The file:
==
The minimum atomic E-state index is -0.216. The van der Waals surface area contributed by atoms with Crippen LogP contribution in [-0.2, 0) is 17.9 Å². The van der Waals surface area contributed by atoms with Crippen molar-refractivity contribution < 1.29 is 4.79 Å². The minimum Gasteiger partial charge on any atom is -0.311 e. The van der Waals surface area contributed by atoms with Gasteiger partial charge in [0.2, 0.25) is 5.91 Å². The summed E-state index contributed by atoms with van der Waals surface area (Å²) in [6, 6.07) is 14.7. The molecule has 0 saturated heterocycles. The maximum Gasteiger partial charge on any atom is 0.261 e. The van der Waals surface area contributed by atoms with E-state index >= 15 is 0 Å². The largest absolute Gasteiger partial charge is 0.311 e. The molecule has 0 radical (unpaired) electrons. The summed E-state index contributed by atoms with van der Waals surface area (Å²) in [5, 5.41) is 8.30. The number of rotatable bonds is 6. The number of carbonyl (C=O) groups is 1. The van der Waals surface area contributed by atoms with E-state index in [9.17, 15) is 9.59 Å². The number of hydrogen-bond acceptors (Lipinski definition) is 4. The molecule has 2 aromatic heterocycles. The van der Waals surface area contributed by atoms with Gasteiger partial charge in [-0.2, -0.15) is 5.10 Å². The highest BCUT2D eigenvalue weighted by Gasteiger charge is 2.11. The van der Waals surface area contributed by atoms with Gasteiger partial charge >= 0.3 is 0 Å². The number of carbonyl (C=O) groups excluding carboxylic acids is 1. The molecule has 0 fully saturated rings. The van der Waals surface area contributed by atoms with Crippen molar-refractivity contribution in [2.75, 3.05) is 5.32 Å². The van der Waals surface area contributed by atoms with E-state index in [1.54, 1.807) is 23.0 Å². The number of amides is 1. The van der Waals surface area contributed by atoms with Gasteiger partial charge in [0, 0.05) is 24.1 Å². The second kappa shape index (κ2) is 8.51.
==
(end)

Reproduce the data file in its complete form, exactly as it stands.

The minimum atomic E-state index is -0.216. The van der Waals surface area contributed by atoms with Crippen LogP contribution in [-0.2, 0) is 17.9 Å². The van der Waals surface area contributed by atoms with Crippen molar-refractivity contribution < 1.29 is 4.79 Å². The minimum Gasteiger partial charge on any atom is -0.311 e. The van der Waals surface area contributed by atoms with Gasteiger partial charge in [0.2, 0.25) is 5.91 Å². The summed E-state index contributed by atoms with van der Waals surface area (Å²) in [6, 6.07) is 14.7. The molecule has 0 saturated heterocycles. The maximum Gasteiger partial charge on any atom is 0.261 e. The van der Waals surface area contributed by atoms with E-state index >= 15 is 0 Å². The largest absolute Gasteiger partial charge is 0.311 e. The molecule has 0 radical (unpaired) electrons. The summed E-state index contributed by atoms with van der Waals surface area (Å²) in [5, 5.41) is 8.30. The number of rotatable bonds is 6. The number of carbonyl (C=O) groups is 1. The van der Waals surface area contributed by atoms with E-state index in [9.17, 15) is 9.59 Å². The number of hydrogen-bond acceptors (Lipinski definition) is 4. The molecule has 2 aromatic heterocycles. The van der Waals surface area contributed by atoms with Gasteiger partial charge in [-0.2, -0.15) is 5.10 Å². The highest BCUT2D eigenvalue weighted by Gasteiger charge is 2.11. The van der Waals surface area contributed by atoms with Gasteiger partial charge >= 0.3 is 0 Å². The number of carbonyl (C=O) groups excluding carboxylic acids is 1. The molecule has 0 fully saturated rings. The van der Waals surface area contributed by atoms with Crippen molar-refractivity contribution in [2.75, 3.05) is 5.32 Å². The van der Waals surface area contributed by atoms with E-state index in [1.54, 1.807) is 23.0 Å². The number of amides is 1. The van der Waals surface area contributed by atoms with Gasteiger partial charge in [0, 0.05) is 24.1 Å². The second kappa shape index (κ2) is 8.51.